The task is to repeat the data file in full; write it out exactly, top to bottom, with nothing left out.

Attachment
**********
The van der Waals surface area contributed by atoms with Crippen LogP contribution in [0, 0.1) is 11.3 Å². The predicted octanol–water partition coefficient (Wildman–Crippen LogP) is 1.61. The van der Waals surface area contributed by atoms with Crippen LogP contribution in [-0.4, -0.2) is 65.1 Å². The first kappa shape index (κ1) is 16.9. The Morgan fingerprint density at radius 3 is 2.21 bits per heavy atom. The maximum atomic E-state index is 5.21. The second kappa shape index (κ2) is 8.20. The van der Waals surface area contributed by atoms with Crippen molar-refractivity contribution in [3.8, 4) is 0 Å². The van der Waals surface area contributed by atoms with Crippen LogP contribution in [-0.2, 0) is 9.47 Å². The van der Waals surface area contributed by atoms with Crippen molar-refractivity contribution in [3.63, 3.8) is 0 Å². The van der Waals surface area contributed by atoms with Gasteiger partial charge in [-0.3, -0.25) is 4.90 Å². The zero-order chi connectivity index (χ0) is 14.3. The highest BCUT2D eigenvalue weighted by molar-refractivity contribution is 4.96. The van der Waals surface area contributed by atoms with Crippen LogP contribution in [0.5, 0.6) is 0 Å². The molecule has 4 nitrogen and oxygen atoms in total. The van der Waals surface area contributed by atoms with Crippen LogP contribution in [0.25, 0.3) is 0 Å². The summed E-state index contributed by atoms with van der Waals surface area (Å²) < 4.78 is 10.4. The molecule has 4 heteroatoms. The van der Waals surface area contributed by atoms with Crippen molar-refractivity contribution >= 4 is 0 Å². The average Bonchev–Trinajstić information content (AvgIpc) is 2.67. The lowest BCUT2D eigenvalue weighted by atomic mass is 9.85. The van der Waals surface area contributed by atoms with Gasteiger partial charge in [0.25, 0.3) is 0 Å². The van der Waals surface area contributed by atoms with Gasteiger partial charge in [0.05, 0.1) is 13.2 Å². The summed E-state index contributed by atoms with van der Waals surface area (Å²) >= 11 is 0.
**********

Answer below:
The van der Waals surface area contributed by atoms with Crippen LogP contribution in [0, 0.1) is 11.3 Å². The predicted octanol–water partition coefficient (Wildman–Crippen LogP) is 1.61. The van der Waals surface area contributed by atoms with Crippen LogP contribution in [-0.4, -0.2) is 65.1 Å². The first kappa shape index (κ1) is 16.9. The Morgan fingerprint density at radius 3 is 2.21 bits per heavy atom. The maximum atomic E-state index is 5.21. The second kappa shape index (κ2) is 8.20. The van der Waals surface area contributed by atoms with Crippen molar-refractivity contribution in [3.8, 4) is 0 Å². The van der Waals surface area contributed by atoms with Crippen LogP contribution in [-0.2, 0) is 9.47 Å². The van der Waals surface area contributed by atoms with Crippen molar-refractivity contribution in [3.63, 3.8) is 0 Å². The van der Waals surface area contributed by atoms with Gasteiger partial charge in [-0.3, -0.25) is 4.90 Å². The zero-order chi connectivity index (χ0) is 14.3. The highest BCUT2D eigenvalue weighted by molar-refractivity contribution is 4.96. The van der Waals surface area contributed by atoms with Crippen LogP contribution in [0.5, 0.6) is 0 Å². The molecule has 4 nitrogen and oxygen atoms in total. The van der Waals surface area contributed by atoms with Crippen LogP contribution in [0.25, 0.3) is 0 Å². The summed E-state index contributed by atoms with van der Waals surface area (Å²) < 4.78 is 10.4. The molecule has 4 heteroatoms. The van der Waals surface area contributed by atoms with Crippen molar-refractivity contribution >= 4 is 0 Å². The average Bonchev–Trinajstić information content (AvgIpc) is 2.67. The lowest BCUT2D eigenvalue weighted by atomic mass is 9.85. The van der Waals surface area contributed by atoms with Gasteiger partial charge in [0.25, 0.3) is 0 Å². The van der Waals surface area contributed by atoms with Gasteiger partial charge in [0.05, 0.1) is 13.2 Å². The summed E-state index contributed by atoms with van der Waals surface area (Å²) >= 11 is 0.